FR   EN   中文

French Empire mantel clock, ca. 1805
French Empire mantel clock, ca. 1805 - Horology Style Empire
Ref : 112181
29 500 €
Period :
19th century
Artist :
Laurent a Paris [cadran]
Provenance :
Medium :
Gilt bronze, enamelled dial, vert de Grèce marble
Dimensions :
l. 19.69 inch X H. 19.69 inch X P. 7.48 inch
Kollenburg Antiquairs

Specialised in 18th century furniture & decorative arts

+31(0) 49 95 78 037
+31(0) 65 58 22 218
French Empire mantel clock, ca. 1805

The movement has an eight-day going train with an anchor escapement. The striking train with countwheel sounds the hours fully and half hours with a single strike. The dial is signed Laurent à Paris and has a date display in the centre. Roman numerals mark the hours; the minutes are indicated using Arabic numerals.

The movement is centrally placed within the clock’s composition. Sitting on the right side of the clock’s casing is an elegant female figure, dressed in an antique robe and playing a harp. Her sheet music lies on a tripod guéridon, and she is looking over her shoulder at Amor, who bears a sheet of parchment with the words “Bouton de rose”, or “rosebud”. His bow and torch rest next to him upon a tabouret with lion’s feet. Below the dial is an elaborate swathe of drapery. The entire composition stands upon a base of green marble, decorated with bronze appliqués that refer to the narrative embodied in the composition. The marble block is borne by six elegant feet that are decorated with dependent bunches of grapes; these stand upon a gilt bronze baseplate with flattened ball feet.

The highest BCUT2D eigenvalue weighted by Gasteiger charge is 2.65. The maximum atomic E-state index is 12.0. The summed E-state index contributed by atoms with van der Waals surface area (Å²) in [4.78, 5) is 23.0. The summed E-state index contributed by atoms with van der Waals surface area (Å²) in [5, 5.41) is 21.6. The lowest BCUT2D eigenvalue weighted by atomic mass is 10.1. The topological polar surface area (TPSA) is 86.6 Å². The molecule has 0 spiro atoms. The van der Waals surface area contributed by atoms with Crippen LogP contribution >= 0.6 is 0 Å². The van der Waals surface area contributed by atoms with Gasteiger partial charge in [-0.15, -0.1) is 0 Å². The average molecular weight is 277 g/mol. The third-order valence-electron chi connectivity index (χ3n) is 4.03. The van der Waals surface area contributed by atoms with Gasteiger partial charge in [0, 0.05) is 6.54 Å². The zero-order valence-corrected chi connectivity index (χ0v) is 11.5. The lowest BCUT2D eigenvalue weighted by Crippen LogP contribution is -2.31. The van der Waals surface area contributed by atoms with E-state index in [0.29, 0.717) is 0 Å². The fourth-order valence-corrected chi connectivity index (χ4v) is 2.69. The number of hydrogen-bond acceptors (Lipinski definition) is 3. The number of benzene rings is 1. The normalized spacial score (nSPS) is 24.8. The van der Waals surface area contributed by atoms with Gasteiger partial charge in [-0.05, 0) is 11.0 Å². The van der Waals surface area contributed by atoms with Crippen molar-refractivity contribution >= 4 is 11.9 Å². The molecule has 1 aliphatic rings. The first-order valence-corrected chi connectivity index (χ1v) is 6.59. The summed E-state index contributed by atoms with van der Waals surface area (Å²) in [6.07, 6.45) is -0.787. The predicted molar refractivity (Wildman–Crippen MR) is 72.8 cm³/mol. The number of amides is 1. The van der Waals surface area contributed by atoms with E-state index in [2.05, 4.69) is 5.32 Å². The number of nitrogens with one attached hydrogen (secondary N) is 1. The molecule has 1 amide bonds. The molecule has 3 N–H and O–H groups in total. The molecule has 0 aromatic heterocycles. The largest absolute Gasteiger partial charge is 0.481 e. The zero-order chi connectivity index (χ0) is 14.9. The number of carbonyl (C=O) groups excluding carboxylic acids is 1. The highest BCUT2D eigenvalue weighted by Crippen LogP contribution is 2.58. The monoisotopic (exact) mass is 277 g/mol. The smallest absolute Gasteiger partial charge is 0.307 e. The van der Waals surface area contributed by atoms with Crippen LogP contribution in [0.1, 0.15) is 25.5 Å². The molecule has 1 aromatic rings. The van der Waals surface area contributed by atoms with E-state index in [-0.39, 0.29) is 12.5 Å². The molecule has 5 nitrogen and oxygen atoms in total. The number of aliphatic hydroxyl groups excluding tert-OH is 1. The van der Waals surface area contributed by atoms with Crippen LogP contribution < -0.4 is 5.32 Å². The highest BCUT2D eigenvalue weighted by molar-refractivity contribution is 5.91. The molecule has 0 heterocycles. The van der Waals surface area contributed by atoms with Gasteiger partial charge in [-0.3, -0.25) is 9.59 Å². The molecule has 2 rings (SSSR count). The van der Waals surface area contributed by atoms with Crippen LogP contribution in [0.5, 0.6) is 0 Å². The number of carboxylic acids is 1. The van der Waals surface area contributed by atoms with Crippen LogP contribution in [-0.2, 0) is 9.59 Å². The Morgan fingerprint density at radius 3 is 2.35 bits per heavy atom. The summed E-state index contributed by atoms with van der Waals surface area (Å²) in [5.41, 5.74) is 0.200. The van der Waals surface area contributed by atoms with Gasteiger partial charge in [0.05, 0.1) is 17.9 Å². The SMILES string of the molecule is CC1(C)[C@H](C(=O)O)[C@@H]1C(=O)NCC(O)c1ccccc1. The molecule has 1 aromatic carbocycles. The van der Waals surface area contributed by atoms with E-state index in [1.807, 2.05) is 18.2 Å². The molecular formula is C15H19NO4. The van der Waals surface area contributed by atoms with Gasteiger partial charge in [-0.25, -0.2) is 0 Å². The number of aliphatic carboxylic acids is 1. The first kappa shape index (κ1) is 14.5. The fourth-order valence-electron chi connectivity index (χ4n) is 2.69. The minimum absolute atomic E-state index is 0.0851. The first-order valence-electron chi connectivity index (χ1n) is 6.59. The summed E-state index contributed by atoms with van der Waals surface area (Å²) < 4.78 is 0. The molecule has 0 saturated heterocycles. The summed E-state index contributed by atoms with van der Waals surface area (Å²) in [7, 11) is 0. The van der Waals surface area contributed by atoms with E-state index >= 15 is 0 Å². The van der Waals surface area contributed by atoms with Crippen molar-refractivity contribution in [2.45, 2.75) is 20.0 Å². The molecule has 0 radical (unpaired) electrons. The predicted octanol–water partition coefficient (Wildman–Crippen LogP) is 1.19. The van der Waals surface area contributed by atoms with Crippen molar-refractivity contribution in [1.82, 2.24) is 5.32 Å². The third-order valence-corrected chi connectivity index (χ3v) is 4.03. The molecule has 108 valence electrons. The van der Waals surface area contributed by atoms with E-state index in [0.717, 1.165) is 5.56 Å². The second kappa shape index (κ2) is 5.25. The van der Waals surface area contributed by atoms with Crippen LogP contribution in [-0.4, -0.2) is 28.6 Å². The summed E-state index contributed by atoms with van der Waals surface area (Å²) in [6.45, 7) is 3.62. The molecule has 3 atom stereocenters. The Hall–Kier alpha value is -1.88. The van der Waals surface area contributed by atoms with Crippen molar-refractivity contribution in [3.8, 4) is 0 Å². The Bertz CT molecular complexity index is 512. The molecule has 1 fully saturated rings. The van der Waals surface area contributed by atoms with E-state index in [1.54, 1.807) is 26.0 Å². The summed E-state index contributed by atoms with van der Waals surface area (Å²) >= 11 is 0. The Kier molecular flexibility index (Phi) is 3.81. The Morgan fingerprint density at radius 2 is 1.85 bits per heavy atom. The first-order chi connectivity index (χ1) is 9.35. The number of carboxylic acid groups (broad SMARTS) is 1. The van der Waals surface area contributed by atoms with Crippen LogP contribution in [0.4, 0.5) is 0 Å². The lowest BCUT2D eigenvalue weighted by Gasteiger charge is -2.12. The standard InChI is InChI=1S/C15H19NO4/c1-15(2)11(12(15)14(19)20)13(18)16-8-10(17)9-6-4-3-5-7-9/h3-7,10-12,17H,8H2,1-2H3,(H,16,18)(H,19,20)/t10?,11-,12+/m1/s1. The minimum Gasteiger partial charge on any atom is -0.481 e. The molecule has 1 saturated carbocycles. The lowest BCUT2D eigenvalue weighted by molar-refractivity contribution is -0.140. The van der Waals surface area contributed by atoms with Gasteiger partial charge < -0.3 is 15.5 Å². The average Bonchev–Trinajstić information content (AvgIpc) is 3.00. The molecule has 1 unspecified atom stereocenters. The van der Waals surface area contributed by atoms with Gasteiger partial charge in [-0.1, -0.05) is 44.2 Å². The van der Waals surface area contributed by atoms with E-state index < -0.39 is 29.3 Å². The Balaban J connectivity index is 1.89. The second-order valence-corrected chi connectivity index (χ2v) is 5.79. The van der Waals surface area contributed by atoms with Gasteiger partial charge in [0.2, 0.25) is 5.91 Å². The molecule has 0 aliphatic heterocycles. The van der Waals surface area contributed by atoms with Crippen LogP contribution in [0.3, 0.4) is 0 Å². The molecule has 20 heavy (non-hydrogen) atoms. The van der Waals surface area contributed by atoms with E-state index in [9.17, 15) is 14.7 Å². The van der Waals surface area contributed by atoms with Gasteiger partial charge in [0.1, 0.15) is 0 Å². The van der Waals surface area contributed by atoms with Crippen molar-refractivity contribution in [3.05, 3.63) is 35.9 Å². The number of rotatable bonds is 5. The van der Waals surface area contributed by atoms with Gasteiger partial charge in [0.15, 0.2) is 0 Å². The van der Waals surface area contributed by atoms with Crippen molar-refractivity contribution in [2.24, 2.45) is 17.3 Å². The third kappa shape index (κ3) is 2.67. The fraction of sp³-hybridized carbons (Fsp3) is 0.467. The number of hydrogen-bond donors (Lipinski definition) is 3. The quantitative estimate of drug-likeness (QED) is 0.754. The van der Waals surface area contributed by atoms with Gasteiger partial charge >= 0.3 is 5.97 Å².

The clock’s unusual design was inspired by a poem titled Bouton de rose (Rosebud) by Constance-Marie de Théis, princess of Salm-Dyck (1767-1845). The poem was published in the Almanach des Grâces in 1785, and became famous in the late eighteenth century, when it was set to music by the composer Louis-Barthélémy Pradher (1782-1843). The popular singer Pierre-Jean Garat (1762-1823) performed the song in fashionable salons, dedicating it to the beauty of Josephine, the wife of the soon-to-be emperor Napoleon.

The clock can be attributed to Pierre-Philippe Thomire.
Pierre-Philippe Thomire (1751-1843) was one of the most famous bronze casters and ciseleurs (engravers) of the French Empire. Although trained as a sculptor, Thomire chose to instead pursue the more lucrative profession of bronze-casting, like his father, and grew into the most prominent bronze artist of the eighteenth century.

Kollenburg Antiquairs

18th century
French Louis XVI Musical Mantel Clock

95 000 €

18th century
Pair of Marble Vases, Italy

40 000 €

18th century
Dutch Louis XV Mirror

16 500 €


Mantel Clocks Empire